Understanding the IAB Framework in 15 Minutes (or less!)

Let’s take a deeper look into the IAB Transparency and Consent Framework (TCF). In 2018, this framework was introduced by the international advertising business organization called the Interactive Advertising Bureau (IAB), to help the digital advertising ecosystem comply with obligations under the GDPR and ePrivacy Directive.

But before we begin, it must be noted that this Framework can be quite overwhelming due to its complexity of combining two factors:

  1. A consent interface for end users, publishers, advertisers and
  2. GDPR compliance.

Thankfully, this difficulty is handled by Consent Management Platforms (short CMPs) which will make it a lot easier for you, as a user to understand and to use IAB’s Transparency & Consent Framework.

In the next 15 minutes, you will not only be able to:

  • describe what the TCF is
  • understand which problem the TCF tries to solve

But also...

  • learn how the framework works and why a CMP is necessary for it

Communication Is Key

The IAB Transparency & Consent Framework (TCF) was set up to standardize and simplify the communication of handling consent between a publisher and advertisers. Therefore providing an answer to the question of how to deal with advertiser chains.

According to the TCF, the publisher has to be able to find out if the user agrees to certain technologies processing data. More precisely, “purposes on how personal data may be processed by which company” e.g. tracking tools, end-user identifying cookies.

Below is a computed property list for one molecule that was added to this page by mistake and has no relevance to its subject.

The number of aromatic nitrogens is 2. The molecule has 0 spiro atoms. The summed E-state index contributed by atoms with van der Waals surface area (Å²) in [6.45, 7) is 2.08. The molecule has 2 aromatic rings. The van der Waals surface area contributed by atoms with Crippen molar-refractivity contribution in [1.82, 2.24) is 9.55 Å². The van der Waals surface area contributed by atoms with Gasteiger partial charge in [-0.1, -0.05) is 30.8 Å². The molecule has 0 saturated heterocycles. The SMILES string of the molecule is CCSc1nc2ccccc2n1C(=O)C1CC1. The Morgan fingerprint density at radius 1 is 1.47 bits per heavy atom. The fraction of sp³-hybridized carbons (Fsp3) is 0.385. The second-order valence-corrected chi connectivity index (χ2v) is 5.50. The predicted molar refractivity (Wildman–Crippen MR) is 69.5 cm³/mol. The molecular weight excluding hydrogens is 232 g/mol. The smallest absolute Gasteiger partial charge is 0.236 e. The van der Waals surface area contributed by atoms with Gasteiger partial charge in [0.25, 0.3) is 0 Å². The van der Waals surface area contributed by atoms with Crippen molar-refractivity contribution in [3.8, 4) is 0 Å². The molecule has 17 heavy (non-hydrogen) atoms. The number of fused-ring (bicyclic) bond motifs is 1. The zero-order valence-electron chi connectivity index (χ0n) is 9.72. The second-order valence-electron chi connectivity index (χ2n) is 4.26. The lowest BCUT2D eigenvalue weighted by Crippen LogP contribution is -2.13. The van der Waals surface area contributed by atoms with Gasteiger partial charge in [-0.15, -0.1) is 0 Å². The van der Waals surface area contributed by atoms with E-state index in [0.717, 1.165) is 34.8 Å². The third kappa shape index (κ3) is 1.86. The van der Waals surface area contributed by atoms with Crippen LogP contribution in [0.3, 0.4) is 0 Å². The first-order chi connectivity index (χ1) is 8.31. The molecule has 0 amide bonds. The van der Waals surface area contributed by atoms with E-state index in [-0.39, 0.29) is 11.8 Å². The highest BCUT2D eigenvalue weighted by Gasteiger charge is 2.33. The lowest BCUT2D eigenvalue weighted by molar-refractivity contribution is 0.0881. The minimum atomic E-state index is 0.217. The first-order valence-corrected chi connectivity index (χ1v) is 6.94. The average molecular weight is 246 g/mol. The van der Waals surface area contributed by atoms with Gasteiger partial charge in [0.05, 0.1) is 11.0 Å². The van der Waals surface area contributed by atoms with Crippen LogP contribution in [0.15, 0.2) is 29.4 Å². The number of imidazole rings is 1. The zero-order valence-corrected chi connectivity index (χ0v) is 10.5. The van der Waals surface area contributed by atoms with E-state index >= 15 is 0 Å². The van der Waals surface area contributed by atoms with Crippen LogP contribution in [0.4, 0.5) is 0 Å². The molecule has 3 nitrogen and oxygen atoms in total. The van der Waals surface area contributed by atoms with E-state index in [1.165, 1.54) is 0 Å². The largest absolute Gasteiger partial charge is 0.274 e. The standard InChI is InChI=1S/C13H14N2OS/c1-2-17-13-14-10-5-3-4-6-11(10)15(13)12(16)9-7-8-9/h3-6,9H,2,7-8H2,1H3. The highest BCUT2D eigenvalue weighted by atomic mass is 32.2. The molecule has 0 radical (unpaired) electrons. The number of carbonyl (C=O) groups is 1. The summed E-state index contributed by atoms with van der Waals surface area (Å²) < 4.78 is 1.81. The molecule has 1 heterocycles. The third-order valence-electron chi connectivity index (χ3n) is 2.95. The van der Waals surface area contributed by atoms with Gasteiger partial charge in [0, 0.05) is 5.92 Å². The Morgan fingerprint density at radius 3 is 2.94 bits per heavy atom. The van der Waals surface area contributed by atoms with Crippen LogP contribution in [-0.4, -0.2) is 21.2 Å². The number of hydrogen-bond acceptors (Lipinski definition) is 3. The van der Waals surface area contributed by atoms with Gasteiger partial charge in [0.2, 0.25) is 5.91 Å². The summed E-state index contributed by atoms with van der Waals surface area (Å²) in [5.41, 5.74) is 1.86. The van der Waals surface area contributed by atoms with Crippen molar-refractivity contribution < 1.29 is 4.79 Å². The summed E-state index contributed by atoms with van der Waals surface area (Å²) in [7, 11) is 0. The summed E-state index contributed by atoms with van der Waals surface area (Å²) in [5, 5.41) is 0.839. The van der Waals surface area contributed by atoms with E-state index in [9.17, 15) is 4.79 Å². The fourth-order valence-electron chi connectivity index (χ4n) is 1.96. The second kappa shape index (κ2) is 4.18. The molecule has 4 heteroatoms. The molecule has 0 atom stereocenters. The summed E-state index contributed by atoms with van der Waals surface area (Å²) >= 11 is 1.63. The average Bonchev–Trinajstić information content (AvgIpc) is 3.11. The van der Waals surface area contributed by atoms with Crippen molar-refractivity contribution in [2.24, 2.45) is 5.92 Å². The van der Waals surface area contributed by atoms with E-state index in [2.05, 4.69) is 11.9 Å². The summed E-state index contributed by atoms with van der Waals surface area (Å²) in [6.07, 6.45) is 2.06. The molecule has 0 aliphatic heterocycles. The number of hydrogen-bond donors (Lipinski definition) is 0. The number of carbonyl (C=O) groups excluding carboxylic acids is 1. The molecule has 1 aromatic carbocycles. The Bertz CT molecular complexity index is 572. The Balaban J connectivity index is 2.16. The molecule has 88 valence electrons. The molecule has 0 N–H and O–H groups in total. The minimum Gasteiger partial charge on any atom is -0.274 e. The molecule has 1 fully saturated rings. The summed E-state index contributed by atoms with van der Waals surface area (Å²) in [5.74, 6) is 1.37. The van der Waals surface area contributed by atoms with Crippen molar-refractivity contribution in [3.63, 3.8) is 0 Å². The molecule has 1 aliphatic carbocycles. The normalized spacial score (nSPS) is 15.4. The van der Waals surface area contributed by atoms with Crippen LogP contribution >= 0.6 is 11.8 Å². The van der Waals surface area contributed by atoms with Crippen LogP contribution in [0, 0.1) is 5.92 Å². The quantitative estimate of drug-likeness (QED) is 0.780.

Remember: ever since the GDPR came into effect, it is insufficient to simply inform the user about what will happen to his or her data. Key is that there must also be a possibility present where the user can allow or reject the processing of his or her personal data. And in case you are wondering what “personal data” consists of, personal data is just about every bit of data out there seeing as every ID (including the IP-Address) is understood as personal data.

So what does this mean? This legally states that all technologies which are used on any given website can only use the website users’ data if there was in fact, consent given. But how will the technology itself, advertiser or any other member of the third-party chain receive this information and know that they are legally allowed to use data?

The key is, as always, communication!

And that's exactly what the IAB TCF does; it helps to communicate and share consent information between third-party vendors, your website and the end user so that every stakeholder on the technology chain understands that consent either has or has not been given. No, if’s and or maybe’s to be seen in sight!

Which stakeholders are part of the communication?

The short answer is that many stakeholders are involved. On the one side, all third-party technologies and publishers need to know if they are allowed to use the user data they received. While on the other side, the user needs to know what is going to happen with his or her data. This is why the IAB has defined a set of standard purposes (e.g. “Information storage and access” or “personalization”) and holds a list of registered third-party vendors. The registration as a Vendor is done via an application process. Vendors must specify the purposes of processing data and included features. They also have to indicate the link to their privacy policy which needs to be GDPR-compliant. The IAB is in charge of managing and governing the TCF and vets if the application adheres to the framework policy. CMPs like Usercentrics provide an efficient and simple solution as they present the user with the registered vendors and the purposes that the publisher has selected.